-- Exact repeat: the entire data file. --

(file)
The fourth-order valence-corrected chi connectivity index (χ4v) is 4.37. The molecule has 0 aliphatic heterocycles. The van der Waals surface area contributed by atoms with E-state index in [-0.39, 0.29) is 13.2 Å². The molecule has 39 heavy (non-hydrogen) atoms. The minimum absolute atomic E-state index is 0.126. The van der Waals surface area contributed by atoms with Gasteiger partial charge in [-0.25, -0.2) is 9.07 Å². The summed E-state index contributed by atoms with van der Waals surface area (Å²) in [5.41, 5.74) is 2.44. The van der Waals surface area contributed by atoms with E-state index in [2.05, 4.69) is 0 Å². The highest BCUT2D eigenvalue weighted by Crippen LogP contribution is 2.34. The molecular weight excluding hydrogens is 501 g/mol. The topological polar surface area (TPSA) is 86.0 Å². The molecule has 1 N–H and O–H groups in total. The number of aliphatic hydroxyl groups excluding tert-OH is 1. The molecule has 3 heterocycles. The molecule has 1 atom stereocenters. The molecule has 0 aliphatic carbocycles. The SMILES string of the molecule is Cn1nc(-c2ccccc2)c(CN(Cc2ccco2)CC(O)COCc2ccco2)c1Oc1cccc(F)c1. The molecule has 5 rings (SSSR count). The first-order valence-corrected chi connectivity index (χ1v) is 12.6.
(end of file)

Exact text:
The fourth-order valence-corrected chi connectivity index (χ4v) is 4.37. The molecule has 0 aliphatic heterocycles. The van der Waals surface area contributed by atoms with E-state index in [-0.39, 0.29) is 13.2 Å². The molecule has 39 heavy (non-hydrogen) atoms. The minimum absolute atomic E-state index is 0.126. The van der Waals surface area contributed by atoms with Gasteiger partial charge in [-0.25, -0.2) is 9.07 Å². The summed E-state index contributed by atoms with van der Waals surface area (Å²) in [5.41, 5.74) is 2.44. The van der Waals surface area contributed by atoms with E-state index in [2.05, 4.69) is 0 Å². The highest BCUT2D eigenvalue weighted by Crippen LogP contribution is 2.34. The molecular weight excluding hydrogens is 501 g/mol. The topological polar surface area (TPSA) is 86.0 Å². The molecule has 1 N–H and O–H groups in total. The number of aliphatic hydroxyl groups excluding tert-OH is 1. The molecule has 3 heterocycles. The molecule has 1 atom stereocenters. The molecule has 0 aliphatic carbocycles. The SMILES string of the molecule is Cn1nc(-c2ccccc2)c(CN(Cc2ccco2)CC(O)COCc2ccco2)c1Oc1cccc(F)c1. The molecule has 5 rings (SSSR count). The first-order valence-corrected chi connectivity index (χ1v) is 12.6.